- Daily Zen
Most major oil companies are undergoing a rethink in their operation.
The oil and gas sector is facing many challenges in the face of a world transitioning to sustainable fuel choices and meeting the demands for net-zero emissions due to the threat of global warming.
The COVID-19 pandemic has added to the pressure with social distancing and falling oil prices, which have impacted the business. Most major oil companies are undergoing a rethink in their operation, including handling their workforce.
The industry is hit by a skill shortage as more skilled field employees approach retirement. It needs to build the technical capabilities to address the talent expected to leave the workforce soon.
It is reported that the geography department at the University of Oxford distributed an email for a proposed career talk by the Royal Dutch Shell, who wanted to talk about their efforts to meet the net-zero emissions goals.
Students were not happy with the department, and a 70-strong group sent a letter of protest saying the department was endorsing the company and recommending it as a “great place to work” despite its continued investment in hydrocarbons and allegations surrounding its historic connections with associated abuses, reports the Financial Times. The students wanted fossil fuel companies to be banned from seeking recruitments within the campus.
This incident highlights the challenges that the sector is facing in terms of perception. The oil majors need the talent to pivot to sustainable solutions.
Almost all the oil majors have adopted strategies to cut down gas emissions by 2050. BP aims to build 20GW of renewable power capacity by 2025 and 50GW by 2030. But achieving those targets means recruitment and training of the workforce. But young people are averse to joining any company that adds to the climate disaster.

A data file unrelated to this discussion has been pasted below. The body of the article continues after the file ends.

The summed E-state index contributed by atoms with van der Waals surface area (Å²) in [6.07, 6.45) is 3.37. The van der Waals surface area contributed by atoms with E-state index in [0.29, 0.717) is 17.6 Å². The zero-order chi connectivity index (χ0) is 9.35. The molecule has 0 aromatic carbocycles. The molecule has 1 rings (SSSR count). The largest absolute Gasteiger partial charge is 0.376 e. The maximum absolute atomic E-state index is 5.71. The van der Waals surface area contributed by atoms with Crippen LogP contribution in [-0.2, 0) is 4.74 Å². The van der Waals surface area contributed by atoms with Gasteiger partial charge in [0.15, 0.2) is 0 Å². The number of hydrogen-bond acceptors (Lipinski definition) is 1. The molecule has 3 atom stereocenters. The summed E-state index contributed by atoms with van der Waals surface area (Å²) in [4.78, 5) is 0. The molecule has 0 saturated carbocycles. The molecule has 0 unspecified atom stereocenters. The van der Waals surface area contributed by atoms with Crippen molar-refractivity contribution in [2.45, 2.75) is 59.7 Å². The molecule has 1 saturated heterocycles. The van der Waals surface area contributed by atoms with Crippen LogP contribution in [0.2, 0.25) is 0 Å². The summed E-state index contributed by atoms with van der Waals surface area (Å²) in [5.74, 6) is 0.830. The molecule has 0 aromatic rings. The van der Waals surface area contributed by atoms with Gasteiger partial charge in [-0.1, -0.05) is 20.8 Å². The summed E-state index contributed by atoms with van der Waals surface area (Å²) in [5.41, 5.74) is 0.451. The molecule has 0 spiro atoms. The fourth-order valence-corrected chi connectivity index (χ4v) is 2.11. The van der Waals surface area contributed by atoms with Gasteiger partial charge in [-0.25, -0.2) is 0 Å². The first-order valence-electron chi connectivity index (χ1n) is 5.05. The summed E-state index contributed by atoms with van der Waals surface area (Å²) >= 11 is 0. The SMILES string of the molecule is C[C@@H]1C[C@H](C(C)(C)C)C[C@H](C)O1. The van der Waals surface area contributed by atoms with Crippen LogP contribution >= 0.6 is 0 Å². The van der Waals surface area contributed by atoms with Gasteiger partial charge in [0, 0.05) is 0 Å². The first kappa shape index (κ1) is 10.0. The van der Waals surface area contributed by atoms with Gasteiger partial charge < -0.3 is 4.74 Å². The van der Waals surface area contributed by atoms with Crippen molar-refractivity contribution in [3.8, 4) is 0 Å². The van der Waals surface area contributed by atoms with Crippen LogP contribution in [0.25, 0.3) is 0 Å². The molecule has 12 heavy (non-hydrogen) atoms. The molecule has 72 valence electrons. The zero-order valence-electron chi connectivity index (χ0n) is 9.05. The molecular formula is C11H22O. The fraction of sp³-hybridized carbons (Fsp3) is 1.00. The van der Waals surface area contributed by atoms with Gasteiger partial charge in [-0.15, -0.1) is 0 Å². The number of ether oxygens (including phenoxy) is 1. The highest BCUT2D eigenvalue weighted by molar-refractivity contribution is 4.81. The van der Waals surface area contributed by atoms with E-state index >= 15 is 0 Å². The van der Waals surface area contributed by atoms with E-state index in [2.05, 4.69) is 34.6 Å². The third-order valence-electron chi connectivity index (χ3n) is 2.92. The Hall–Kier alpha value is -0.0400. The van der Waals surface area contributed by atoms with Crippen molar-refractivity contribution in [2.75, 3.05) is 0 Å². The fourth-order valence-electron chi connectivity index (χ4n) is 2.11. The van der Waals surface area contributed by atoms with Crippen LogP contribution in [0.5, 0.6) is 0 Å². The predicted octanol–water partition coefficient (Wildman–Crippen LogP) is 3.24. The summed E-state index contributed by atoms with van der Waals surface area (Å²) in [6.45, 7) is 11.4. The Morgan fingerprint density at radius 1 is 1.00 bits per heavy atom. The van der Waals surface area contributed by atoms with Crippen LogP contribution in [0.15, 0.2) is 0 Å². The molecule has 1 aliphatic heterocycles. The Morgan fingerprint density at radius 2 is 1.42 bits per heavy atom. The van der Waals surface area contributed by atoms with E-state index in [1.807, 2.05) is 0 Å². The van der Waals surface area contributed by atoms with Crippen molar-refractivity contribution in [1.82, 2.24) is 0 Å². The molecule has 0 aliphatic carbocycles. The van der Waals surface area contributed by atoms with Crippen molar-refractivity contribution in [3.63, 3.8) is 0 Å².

“The oil and gas industry can’t be the ones that lead the energy transition . . . because that won’t be a just transition,” says Fergus Green, a physics and philosophy graduate working for People & Planet, and running an initiative to stop the industry recruiting from university careers departments.
BP has some 63,000 employees worldwide and Shell has more than 80,000. Almost all are majorly operating in fossil-fuel related jobs. The shift to more environment-friendly options and the concomitant shift in manpower too needs to be done fast.
“The biggest challenge of the energy transition is not financial capital, its human capital,” says one BP ex-employee. BP has outlined one of the most ambitious corporate overhauls in the sector. BP has hired more than a dozen senior roles to bring about this transition. Anja-Isabel Dotzenrath, the former chief executive of RWE Renewables, is a known name who is set to head its gas and low carbon business from March 2022. “Our net zero ambition is attracting more people to BP than before,” Mikel Jauregi, a senior vice-president of people and culture at BP, says. Advertisements for 200 roles across BP’s new hydrogen and offshore wind businesses attracted more than 10,000 external applications.